Prior to the Liberal Convention I wondered if online perceptions would match real world manifestations:
Of interest to me, does the online "hype" surrounding my guy Crawley translate to real delegates, because I see his candidacy as very much social media driven, very much organic in momentum, does that "buzz" manifest into bodies or another example of the cyberworld overstating practical numbers.
I've had this running theory, that social media is still not a core electoral driver, while it has impact, for the general population, it still hasn't reached critical mass. That acknowledgement doesn't dissuade from an emerging influence, just a recognition that "social media" is still evolving, hasn't quite achieved it's potential. However, I do believe social media is quite important when dealing with a narrow, partisan audience of engaged citizens. Enter the Liberal president race, tailor made to see if social media could make a practical difference. Hard core partisans are delegates, these people are online and interconnected, this limited audience ripe for social media expressions.
Brian Klunder, who worked for the Crawley campaign, put up a piece, detailing how social media was a key player for the campaign:
However, the game has changed in the age of social media. The local MP or Senator is just one voice in a new sea of online opinions and recommendations. Watching Twitter at any given time during the campaign told me more about the amount of momentum the Crawley campaign was carrying than any conversation with “key influencers” in politics. With hashtags like #cdnpoli, #lpc, #lpc12 and #lpcprez the level of online engagement during the campaign was stunning. The goal then was to ensure material was being provided that could influence the social media conversation – whether it be through positive media, blogs, supportive tweets or a candidate that actively engaged conversation – each carried the potential of reaching thousands of people. As well, being aware of both the positive and negative issues being shared on Facebook and Twitter allowed us to fine-tune our messaging to address any concerns.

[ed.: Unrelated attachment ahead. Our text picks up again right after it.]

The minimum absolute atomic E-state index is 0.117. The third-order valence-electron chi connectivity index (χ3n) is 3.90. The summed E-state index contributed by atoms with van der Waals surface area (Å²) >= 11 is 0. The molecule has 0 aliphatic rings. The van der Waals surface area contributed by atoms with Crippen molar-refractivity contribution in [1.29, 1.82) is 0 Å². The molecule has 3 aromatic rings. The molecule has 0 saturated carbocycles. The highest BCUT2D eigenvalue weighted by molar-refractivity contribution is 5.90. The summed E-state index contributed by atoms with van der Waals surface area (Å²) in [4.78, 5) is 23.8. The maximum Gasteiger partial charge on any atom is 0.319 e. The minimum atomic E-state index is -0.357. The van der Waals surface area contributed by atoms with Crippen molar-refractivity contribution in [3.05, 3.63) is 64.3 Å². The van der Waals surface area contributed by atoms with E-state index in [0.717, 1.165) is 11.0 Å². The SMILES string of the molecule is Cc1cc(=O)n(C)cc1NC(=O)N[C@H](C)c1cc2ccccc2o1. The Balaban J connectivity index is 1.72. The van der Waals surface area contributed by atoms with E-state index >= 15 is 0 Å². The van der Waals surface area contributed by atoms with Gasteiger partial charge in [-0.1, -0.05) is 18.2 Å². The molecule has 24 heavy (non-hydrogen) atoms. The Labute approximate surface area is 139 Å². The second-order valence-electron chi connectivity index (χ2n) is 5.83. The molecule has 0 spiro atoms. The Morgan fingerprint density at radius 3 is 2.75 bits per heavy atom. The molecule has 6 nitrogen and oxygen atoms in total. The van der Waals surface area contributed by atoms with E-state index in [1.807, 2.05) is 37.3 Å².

Much of my sense of how the campaign was going was monitoring social media interactions. I would routinely key in Crawley's name to access "buzz", how things were moving around the cyberworld, as stated earlier it was very organic and grassrooty. My impression was things were moving Mike's way, there was a definite online momentum and these people were delegates, a small, but powerful cadre of rank and file Liberals. Yes, Copps had much of the establishement, but Crawley was being propelled by bloggers, tweeters, facebook people, etc, within a narrow audience, it was quite relevant. As an aside, in the final days the media seemed to key in on a two person race, part of which a perception built by social media. I remained sceptical, because we've seen social media fail before, but if ever there was a situation wherein it could tip the balance, a small group of Liberal delegates seemed fertile ground.
I was stunned when Crawley won, rarely do "insurgents" actually win, but he did, and it was close. As someone said to me just after, it was so close, everyone could say they influenced the result, all these little interactions had impact, they actually changed the direction of the party, it mattered. I think it fair to say that, given the numbers, social media very well did "tip the balance" for Crawley, it manifested itself in a practical and important way. There are still challenges for the wider audience, but within this narrow audience, social media was more than just astroturf and "hype", it was real world, real time, momentum expressed in interconnected fashion, feeding itself and a real vehicle for perceived change.